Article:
On Monday last week, Fortune released its 2018 ‘Change World’ list that ranks for-profit companies that are making great social impacts in the communities that they operate in. Interestingly on top of the list was Reliance Jio, a company that is disrupting the India telecommunications sector where Bharti Airtel has had unrivalled market leadership for decades. Jio has garnered over over 220 million subscribers in less than 24 months as it continues with its leadership in cheap and quality calls and data. Kenya’s Safaricom and its parent company Vodafone were ranked number 19 in the list for pioneering mobile money transfer service that is now being used in over 10 countries deepening financial inclusion and changing livelihoods. The question remains how did Safaricom achieve this?
Over the the 10 years, Safaricom has invested over $250m annually in telecommunication infrastructure and continuous innovations at a faster pace than all its competitors combined.
Ownership of telco infrastructure per telco
Chart of number of transceivers own by each telco
The growth in infrastructure has been matched by an exponential growth in customer numbers as Safaricom has continued to offer distinctive products and services such as per second billing, Mpesa, robust agency rollout and distribution network. Safaricom has got regional offices across all regions in Kenya, deepening product and services offering as well as customer service outreach.
The greatest asset that Safarciom has is differentiating itself from competitors by leveraging network power and strong channels. Network power is very powerful in technology adoption. Let us look at Mpesa adoption for an example. With urbanization growing, many people had moved to towns and they had dependants that they sent money to in rural areas. The existing means of sending money before 2007 were money orders, bus company courier services, friends and relatives etc , which were inferior to Mpesa. So the urban people found a better way of sending money and influenced their dependants in rural places to register for Mpesa services and Mpesa got its popularity from this network of people. Mpesa created trust by sending a message for confirming that the money was successful sent unlike the by then existing means creating an unmatched trust and user experience. It became literally socially unacceptable not to have M-Pesa. An unassailable network and ecosystem was created. It is the “Uko na mpesa?”,(Do you have Mpesa?) “Kwani hauna number ya mpesa” (Do you have Mpesa?) that created this network power where consumers influence other to join and the rest is history. This is the magic of technology adoption. Market forces at work. Never has it been about seeking regulatory intervention, something that Airtel has been accustomed to despite its clearly inferior investments in network infrastructure and distribution channels.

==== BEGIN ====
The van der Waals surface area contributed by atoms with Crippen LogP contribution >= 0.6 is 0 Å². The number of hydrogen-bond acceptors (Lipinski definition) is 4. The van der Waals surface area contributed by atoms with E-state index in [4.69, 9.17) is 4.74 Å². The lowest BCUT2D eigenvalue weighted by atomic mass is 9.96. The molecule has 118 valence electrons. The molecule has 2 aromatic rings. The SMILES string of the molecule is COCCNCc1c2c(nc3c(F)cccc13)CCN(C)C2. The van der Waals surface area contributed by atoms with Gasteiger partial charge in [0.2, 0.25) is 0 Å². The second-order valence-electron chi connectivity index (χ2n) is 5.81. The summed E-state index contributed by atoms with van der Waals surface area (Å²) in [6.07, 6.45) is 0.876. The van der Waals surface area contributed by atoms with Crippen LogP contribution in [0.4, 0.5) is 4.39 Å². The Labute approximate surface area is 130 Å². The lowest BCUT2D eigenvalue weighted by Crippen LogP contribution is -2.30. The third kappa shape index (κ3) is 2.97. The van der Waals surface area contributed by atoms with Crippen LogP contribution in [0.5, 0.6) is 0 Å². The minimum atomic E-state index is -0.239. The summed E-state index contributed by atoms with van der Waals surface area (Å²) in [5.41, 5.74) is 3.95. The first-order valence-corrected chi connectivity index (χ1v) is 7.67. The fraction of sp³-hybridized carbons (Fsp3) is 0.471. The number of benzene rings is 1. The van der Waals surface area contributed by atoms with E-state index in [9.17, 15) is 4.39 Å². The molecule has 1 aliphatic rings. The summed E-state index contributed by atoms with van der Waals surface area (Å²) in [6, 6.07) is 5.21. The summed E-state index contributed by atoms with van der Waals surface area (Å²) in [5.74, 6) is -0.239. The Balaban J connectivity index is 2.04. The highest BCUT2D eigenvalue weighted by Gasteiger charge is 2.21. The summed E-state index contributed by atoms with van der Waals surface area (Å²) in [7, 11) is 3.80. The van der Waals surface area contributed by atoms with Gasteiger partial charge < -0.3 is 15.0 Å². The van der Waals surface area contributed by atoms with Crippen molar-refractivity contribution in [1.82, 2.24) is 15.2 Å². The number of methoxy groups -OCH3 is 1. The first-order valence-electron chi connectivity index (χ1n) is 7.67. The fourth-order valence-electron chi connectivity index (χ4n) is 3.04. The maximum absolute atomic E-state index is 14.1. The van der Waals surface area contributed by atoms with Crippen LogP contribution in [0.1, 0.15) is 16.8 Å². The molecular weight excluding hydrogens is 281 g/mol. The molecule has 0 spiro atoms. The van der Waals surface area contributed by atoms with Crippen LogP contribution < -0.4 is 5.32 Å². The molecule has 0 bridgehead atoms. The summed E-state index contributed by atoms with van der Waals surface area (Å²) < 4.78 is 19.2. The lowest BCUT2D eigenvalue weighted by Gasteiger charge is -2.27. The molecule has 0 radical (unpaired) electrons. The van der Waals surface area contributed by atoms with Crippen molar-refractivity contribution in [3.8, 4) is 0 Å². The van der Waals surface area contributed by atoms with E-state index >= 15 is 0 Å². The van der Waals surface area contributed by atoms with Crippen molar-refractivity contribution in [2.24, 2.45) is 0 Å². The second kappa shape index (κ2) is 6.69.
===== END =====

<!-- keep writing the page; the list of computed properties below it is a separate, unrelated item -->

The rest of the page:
Telco, like fast moving consumer goods industry thrives on distribution channels. There is always a Coca cola deport a few kilometers away. The same model is used by East African Breweries in ensuring that their products reach even the remotest parts of the country. It rides on segmenting the country of operation into regions then regions into territories. Distributors are then allocated into each territory and they work with territorial sales managers to ensure that products are delivered to retailers who sell to customers. If there is a need, territorial sales managers are allocated trade developers to help the distributors with pushing the products to retailers and customers as well as initiating localised campaigns and product awareness. With this model, distributors’ economics must be looked at and they must be given incentives to push the product to retailers and customers. With the right incentives, this network is able to grow exponentially and become robust as have in the cases for Safaricom, Coca Cola, Univeler and EABL in Kenya.
Over time, the Mpesa, voice, sms, data and other services offered by Safaricom have created a distinctive advantage for the company arising from years of well calculated moves. Mpesa for example has grown from being just a P2P money service into a key payment medium at national and international level. Banks are using the Mpesa API for bank to mobile transactions as well as a channel for mobilizing cheap deposits. Government and private companies are using for collections. Mobile loan lenders like Branch and Tala, are using the service as the only channel to credit loan to customer accounts as well as receive loan repayments. Interestingly, Safaricom annual revenues have been 3 % of GDP since 2016.